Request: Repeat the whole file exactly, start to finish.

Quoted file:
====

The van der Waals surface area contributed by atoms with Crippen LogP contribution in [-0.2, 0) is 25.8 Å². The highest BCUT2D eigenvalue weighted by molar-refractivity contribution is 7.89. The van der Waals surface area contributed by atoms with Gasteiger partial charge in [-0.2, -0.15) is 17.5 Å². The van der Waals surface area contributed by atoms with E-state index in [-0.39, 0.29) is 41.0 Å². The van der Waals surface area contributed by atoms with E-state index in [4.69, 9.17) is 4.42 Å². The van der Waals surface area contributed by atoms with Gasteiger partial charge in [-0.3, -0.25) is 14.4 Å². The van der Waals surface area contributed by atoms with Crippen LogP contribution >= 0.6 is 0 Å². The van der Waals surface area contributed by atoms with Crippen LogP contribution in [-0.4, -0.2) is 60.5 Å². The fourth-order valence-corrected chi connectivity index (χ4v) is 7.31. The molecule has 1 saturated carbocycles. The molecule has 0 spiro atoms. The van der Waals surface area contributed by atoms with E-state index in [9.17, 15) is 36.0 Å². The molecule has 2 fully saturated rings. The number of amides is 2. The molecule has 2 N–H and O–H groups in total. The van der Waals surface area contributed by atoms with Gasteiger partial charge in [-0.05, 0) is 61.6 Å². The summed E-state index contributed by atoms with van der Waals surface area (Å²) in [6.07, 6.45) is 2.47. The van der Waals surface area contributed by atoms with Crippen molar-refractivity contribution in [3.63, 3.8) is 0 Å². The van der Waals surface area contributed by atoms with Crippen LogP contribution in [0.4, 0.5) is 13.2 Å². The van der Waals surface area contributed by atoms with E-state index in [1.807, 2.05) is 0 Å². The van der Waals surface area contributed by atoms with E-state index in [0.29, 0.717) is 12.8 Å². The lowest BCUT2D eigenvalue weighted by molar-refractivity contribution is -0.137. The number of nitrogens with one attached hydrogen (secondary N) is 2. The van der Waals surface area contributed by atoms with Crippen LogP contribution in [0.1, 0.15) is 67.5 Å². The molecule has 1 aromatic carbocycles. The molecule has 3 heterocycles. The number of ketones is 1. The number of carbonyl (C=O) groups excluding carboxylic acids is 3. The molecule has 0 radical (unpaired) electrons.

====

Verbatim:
The van der Waals surface area contributed by atoms with Crippen LogP contribution in [-0.2, 0) is 25.8 Å². The highest BCUT2D eigenvalue weighted by molar-refractivity contribution is 7.89. The van der Waals surface area contributed by atoms with Gasteiger partial charge in [-0.2, -0.15) is 17.5 Å². The van der Waals surface area contributed by atoms with E-state index in [-0.39, 0.29) is 41.0 Å². The van der Waals surface area contributed by atoms with E-state index in [4.69, 9.17) is 4.42 Å². The van der Waals surface area contributed by atoms with Gasteiger partial charge in [-0.3, -0.25) is 14.4 Å². The van der Waals surface area contributed by atoms with Crippen LogP contribution >= 0.6 is 0 Å². The van der Waals surface area contributed by atoms with Crippen LogP contribution in [-0.4, -0.2) is 60.5 Å². The fourth-order valence-corrected chi connectivity index (χ4v) is 7.31. The molecule has 1 saturated carbocycles. The molecule has 0 spiro atoms. The van der Waals surface area contributed by atoms with E-state index in [9.17, 15) is 36.0 Å². The molecule has 2 fully saturated rings. The number of amides is 2. The molecule has 2 N–H and O–H groups in total. The van der Waals surface area contributed by atoms with Gasteiger partial charge in [-0.05, 0) is 61.6 Å². The summed E-state index contributed by atoms with van der Waals surface area (Å²) in [6.07, 6.45) is 2.47. The van der Waals surface area contributed by atoms with Crippen molar-refractivity contribution in [3.63, 3.8) is 0 Å². The van der Waals surface area contributed by atoms with Crippen LogP contribution in [0.4, 0.5) is 13.2 Å². The van der Waals surface area contributed by atoms with E-state index in [1.807, 2.05) is 0 Å². The van der Waals surface area contributed by atoms with E-state index in [0.29, 0.717) is 12.8 Å². The lowest BCUT2D eigenvalue weighted by molar-refractivity contribution is -0.137. The number of nitrogens with one attached hydrogen (secondary N) is 2. The van der Waals surface area contributed by atoms with Crippen LogP contribution in [0.1, 0.15) is 67.5 Å². The molecule has 1 aromatic carbocycles. The molecule has 3 heterocycles. The number of ketones is 1. The number of carbonyl (C=O) groups excluding carboxylic acids is 3. The molecule has 0 radical (unpaired) electrons.